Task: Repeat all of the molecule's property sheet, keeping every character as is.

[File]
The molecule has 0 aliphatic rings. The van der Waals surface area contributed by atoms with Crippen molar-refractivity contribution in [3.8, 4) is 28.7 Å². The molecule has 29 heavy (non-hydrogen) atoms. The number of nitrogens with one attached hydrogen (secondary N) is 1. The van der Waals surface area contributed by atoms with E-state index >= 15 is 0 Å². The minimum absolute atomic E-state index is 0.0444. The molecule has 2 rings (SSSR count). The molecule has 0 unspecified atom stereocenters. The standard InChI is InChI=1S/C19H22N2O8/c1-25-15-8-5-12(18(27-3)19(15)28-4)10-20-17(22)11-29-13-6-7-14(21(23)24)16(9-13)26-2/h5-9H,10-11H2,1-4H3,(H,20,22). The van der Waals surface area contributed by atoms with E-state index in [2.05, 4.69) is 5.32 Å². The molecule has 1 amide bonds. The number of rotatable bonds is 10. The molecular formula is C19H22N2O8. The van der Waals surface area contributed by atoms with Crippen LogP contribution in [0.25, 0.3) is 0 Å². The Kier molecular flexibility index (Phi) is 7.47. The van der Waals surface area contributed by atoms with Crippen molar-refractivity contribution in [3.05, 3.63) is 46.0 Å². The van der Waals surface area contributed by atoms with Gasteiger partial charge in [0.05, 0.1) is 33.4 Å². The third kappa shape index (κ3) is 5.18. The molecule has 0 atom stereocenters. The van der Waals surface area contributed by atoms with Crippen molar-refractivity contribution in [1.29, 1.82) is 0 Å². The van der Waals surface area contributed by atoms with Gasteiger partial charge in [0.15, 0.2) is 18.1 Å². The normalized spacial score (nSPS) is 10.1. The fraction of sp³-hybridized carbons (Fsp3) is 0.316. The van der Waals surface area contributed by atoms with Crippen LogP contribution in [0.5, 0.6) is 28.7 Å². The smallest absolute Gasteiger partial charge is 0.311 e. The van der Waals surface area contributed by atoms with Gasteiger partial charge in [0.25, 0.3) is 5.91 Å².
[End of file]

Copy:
The molecule has 0 aliphatic rings. The van der Waals surface area contributed by atoms with Crippen molar-refractivity contribution in [3.8, 4) is 28.7 Å². The molecule has 29 heavy (non-hydrogen) atoms. The number of nitrogens with one attached hydrogen (secondary N) is 1. The van der Waals surface area contributed by atoms with E-state index >= 15 is 0 Å². The minimum absolute atomic E-state index is 0.0444. The molecule has 2 rings (SSSR count). The molecule has 0 unspecified atom stereocenters. The standard InChI is InChI=1S/C19H22N2O8/c1-25-15-8-5-12(18(27-3)19(15)28-4)10-20-17(22)11-29-13-6-7-14(21(23)24)16(9-13)26-2/h5-9H,10-11H2,1-4H3,(H,20,22). The van der Waals surface area contributed by atoms with E-state index in [2.05, 4.69) is 5.32 Å². The molecule has 1 amide bonds. The number of rotatable bonds is 10. The molecular formula is C19H22N2O8. The van der Waals surface area contributed by atoms with Crippen LogP contribution in [0.25, 0.3) is 0 Å². The Kier molecular flexibility index (Phi) is 7.47. The van der Waals surface area contributed by atoms with Crippen molar-refractivity contribution in [3.05, 3.63) is 46.0 Å². The van der Waals surface area contributed by atoms with Gasteiger partial charge in [0.05, 0.1) is 33.4 Å². The third kappa shape index (κ3) is 5.18. The molecule has 0 atom stereocenters. The van der Waals surface area contributed by atoms with Crippen molar-refractivity contribution in [1.29, 1.82) is 0 Å². The van der Waals surface area contributed by atoms with Gasteiger partial charge in [0.15, 0.2) is 18.1 Å². The normalized spacial score (nSPS) is 10.1. The fraction of sp³-hybridized carbons (Fsp3) is 0.316. The van der Waals surface area contributed by atoms with Crippen LogP contribution in [0.5, 0.6) is 28.7 Å². The smallest absolute Gasteiger partial charge is 0.311 e. The van der Waals surface area contributed by atoms with Gasteiger partial charge in [0.25, 0.3) is 5.91 Å².